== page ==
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Impearls: HIC 4.11: Wooden implements

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Earthdate 2005-11-12

Wooden implements   by A. L. Kroeber

The only box known to the Yurok was a more or less tapering cylinder of redwood, from 2 to 4 feet long, hollowed out from the top.  A lid covered the opening and was lashed on.  Occasionally a rectangular specimen is to be seen, but the usual old form is the cylinder.  It is difficult to explain this peculiar shape, unless by a transfer of the canoe-making technique.  The boxes served to hold obsidians and other dance valuables and were normally transported by canoe; but a square receptacle would have lain on the round bottom of the boat substantially as well as the round form.  (Pl. 15.)

Rectangular platters or trays for deer meat, and huge finger bowls carefully used after a repast of the same, were made of wood.  The former are often white with hardened fat and black with smoke and dirt.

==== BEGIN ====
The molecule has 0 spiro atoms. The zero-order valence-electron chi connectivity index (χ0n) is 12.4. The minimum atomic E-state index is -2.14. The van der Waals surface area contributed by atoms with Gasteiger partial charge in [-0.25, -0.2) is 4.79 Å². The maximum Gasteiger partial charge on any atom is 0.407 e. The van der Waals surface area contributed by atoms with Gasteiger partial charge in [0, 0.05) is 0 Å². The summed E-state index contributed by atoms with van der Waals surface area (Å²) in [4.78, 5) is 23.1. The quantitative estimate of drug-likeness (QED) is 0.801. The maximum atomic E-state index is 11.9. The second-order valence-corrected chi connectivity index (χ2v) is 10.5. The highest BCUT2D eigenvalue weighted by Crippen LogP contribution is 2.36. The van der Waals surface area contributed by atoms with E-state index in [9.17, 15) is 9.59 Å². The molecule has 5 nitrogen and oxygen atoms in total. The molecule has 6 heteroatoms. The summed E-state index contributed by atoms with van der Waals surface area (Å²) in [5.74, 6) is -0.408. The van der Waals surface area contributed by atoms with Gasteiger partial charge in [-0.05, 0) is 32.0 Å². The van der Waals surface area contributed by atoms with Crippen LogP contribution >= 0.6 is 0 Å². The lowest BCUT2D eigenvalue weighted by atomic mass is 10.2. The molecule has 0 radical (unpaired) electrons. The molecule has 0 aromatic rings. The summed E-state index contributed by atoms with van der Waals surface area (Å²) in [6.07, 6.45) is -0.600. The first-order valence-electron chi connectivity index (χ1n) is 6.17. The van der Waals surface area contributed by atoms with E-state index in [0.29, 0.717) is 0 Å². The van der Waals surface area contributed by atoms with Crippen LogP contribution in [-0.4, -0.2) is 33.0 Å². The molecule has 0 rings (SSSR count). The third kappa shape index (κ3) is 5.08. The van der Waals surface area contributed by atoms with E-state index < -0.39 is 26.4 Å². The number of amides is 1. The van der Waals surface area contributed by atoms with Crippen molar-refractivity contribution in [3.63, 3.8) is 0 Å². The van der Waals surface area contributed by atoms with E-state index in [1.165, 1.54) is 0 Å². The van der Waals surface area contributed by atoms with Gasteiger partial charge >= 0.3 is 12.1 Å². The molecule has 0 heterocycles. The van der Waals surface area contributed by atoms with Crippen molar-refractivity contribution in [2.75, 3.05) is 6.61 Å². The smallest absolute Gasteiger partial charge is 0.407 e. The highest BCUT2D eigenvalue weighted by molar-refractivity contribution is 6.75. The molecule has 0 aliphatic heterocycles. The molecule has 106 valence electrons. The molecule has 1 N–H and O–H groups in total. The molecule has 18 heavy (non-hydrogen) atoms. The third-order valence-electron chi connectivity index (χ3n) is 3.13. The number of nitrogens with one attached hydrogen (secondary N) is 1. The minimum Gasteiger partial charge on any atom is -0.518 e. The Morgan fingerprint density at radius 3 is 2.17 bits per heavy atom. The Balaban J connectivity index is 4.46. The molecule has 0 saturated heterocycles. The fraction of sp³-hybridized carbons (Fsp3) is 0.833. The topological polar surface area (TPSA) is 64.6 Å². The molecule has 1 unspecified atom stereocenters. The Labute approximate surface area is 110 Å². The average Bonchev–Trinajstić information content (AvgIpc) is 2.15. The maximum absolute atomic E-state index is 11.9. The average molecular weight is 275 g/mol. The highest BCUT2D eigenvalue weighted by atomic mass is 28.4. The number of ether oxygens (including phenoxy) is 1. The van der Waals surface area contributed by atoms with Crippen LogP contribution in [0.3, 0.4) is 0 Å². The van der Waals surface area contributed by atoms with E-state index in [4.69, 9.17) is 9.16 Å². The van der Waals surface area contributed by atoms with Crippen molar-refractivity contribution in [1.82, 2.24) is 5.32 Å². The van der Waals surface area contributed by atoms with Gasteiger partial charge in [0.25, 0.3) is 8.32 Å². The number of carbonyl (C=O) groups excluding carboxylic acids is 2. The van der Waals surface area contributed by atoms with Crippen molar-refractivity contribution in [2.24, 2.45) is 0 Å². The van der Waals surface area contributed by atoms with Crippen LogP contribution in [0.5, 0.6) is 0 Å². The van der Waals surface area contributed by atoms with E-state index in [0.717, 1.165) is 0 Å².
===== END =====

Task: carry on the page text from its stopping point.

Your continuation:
From redwood or other lumber were also made the only two movable articles of furniture ever reported from aboriginal California: a round block stool, from 3 to 9 inches high and somewhat flaring (pl. 19), of which several stood in every better house, and a pillow for the sweat house (pl. 10).  The latter had somewhat the shape and size of a brick stood on edge with the ends a little spread and the top side hollowed.  The stool, although in the living house, was used chiefly by men, who among the Yurok rarely follow the general Californian custom of sitting on the ground.  Even outdoors they look about for a log or stone, and in default, kneel, squat, lean, or stand.  This little habit is a powerful indication of a well-settled mode of life.  In the Southwest it sharply marks off the town-dwelling Pueblos from their nomadic neighbors.  In neither region does the custom extend to women.

The standard fire drill was made — both “man” and “woman,” as the Yurok call the two parts — of willow root.  (Pl 77.)



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